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CLAMS Home

The CLAMS Supplemental Observations Page is intended to be a location where information regarding the use of other surface observations can be posted and reviewed.

In Situ Aerosol Sampling

Folks, We went out the the lighthouse on Friday and retrieved the last week's worth of data from the in situ sampling instruments. The attached Power-Point file shows times series plots of the parameters that we record. The nephelometer data (total scattering coefficients at 450, 550, and 650 nm) looks particularly good and should be useful, when combined with soundings of boundary layer depth, to you in your validation effort. The soot absorption measurement is noisy at times, but can be improved if we increase the flow rate on the instrument...we set it quite low to reduce the number of times per day that the sample filter has to be changed. Its data combined with that from the nephelometer can be used to calculate single scattering albedo (see Figure 5). The total aerosol concentration measurement is noisy because the only instrument we had available was one that had fallen off a truck as it was being returned from the TRACE-P mission. It works fine 75% of the time, but drops out occasionally for no reason. We have several other instruments we can replace that one with when they are returned from being calibrated. As can be seen in Figures 6 and 7 of the attachment, the CN data is very useful for identifying pollution episodes.
Bruce Anderson   (Power point document: clams_insitu_data.ppt)

NASA Langley Research Center: Sunphotometers (pdf).

NASA Langley Research Center: Downwelling spectral flux and near IR aerosol optical depth. COVE Site Scientist Ken Rutledge will deploy the high resolution ASD Field Spectrometer (0.4-2.20 um) for downwelling spectral irradiance at the COVE sea platform during CLAMS.
Greg Schuster will conduct an experiment to measure near IR aerosol optical thickness at 1.240 and 1.558 micrometers by specially orienting the ASD during a portion of its observation cycle.

Water Leaving Radiances, Chlorophyll, and Absorption Spectra.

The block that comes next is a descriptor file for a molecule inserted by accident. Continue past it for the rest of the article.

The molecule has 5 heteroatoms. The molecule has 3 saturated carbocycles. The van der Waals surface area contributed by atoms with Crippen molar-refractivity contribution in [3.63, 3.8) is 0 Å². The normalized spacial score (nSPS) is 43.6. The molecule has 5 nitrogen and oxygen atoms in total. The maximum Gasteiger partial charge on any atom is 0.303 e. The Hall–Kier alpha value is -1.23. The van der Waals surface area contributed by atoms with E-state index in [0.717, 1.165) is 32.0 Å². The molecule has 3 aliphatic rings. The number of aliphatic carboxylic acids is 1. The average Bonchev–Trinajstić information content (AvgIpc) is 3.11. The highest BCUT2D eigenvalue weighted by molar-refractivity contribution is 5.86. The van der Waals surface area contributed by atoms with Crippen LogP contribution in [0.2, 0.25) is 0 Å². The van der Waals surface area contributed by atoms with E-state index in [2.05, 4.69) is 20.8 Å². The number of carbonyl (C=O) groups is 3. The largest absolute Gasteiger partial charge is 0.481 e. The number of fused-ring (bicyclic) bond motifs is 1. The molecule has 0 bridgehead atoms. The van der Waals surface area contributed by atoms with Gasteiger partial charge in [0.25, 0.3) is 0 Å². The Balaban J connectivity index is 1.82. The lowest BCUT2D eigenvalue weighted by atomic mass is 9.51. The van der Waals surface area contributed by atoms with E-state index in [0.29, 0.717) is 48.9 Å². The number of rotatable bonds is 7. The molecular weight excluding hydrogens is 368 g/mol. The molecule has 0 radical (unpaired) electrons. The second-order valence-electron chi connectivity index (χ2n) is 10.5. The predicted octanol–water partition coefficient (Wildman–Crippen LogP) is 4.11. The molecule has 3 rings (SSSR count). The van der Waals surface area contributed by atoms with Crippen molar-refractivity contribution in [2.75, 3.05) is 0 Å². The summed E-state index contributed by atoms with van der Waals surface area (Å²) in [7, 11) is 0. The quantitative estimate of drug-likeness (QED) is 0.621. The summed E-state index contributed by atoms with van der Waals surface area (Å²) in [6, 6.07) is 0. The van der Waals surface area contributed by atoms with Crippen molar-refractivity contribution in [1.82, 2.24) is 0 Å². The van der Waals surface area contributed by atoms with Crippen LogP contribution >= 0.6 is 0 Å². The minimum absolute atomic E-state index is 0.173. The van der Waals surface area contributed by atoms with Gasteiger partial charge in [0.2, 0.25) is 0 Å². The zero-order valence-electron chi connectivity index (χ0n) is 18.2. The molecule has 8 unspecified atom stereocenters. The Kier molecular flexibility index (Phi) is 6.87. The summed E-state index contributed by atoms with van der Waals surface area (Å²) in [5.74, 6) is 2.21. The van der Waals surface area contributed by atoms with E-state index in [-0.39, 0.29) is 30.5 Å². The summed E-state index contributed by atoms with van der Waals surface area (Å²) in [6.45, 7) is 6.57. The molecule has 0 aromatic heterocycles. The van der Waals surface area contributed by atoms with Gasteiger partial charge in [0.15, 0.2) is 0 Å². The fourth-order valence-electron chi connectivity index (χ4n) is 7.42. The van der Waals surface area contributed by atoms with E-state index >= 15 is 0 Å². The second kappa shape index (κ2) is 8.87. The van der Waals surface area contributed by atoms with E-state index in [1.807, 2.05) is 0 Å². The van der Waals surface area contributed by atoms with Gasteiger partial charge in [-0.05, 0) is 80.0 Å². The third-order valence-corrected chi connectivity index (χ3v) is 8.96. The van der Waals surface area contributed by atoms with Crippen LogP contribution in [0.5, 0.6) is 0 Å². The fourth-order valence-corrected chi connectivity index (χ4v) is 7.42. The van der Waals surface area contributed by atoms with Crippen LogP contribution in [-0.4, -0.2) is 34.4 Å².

A suite of measurements are being made informally by Prof. Glenn Cota's group at the Center for Coastal Physical Oceanography (www.ccpo.odu.edu/~orca), Old Dominion University. A SAS III (SeaWiFS Airborne Sensor - made by Satlantic) with 13 channels (380-865nm) measures water leaving radiance at 40 deg from nadir, sky radiance at 40 deg from zenith, and downwelling irradiance each day. Discrete water samples yield chlorophyll concentration (mg/m3) and absorption spectra (/m) at 1 nm resolution (280-850 nm). Automated optical observations coincide with daily overpasses of SeaWiFS and/or MODIS at the COVE sea platform from July through August with weekly water collections. During the CLAMS campaign more frequent observations are planned.

Ground Based Aerosol Sampling.

Jose Vanderlei Martins from the Climate and Radiation Branch of NASA Goddard Space Flight Center is collecting aerosol particle samples on filters for chemical composition analysis at the COVE site and Wallops Island. These setups will give information on the near-surface concentrations of fine and coarse particle mass, black carbon, inorganic trace elements and water-soluble compounds. This is a joint project between NASA GSFC, University of Maryland Baltimore County and University of Sao Paulo, Brazil.

Directional Scans for Upwelling SW Spectral Radiances.

Ken Rutledge has re-activated the SP1-A Spectral Photometer to scan for upwelling radiances in 4 channels (450, 500, 675, and 862nm) for a BRDF program by Wenying Su (w.su@larc.nasa.gov) and Tom Charlock. Every 5 minutes, the scan covers 180 deg of azimuth using steps of 10 deg in elevation. Observations will continue after CLAMS. Contact W. Su for possible brief scans in other wavelengths and/or with polarizing filters.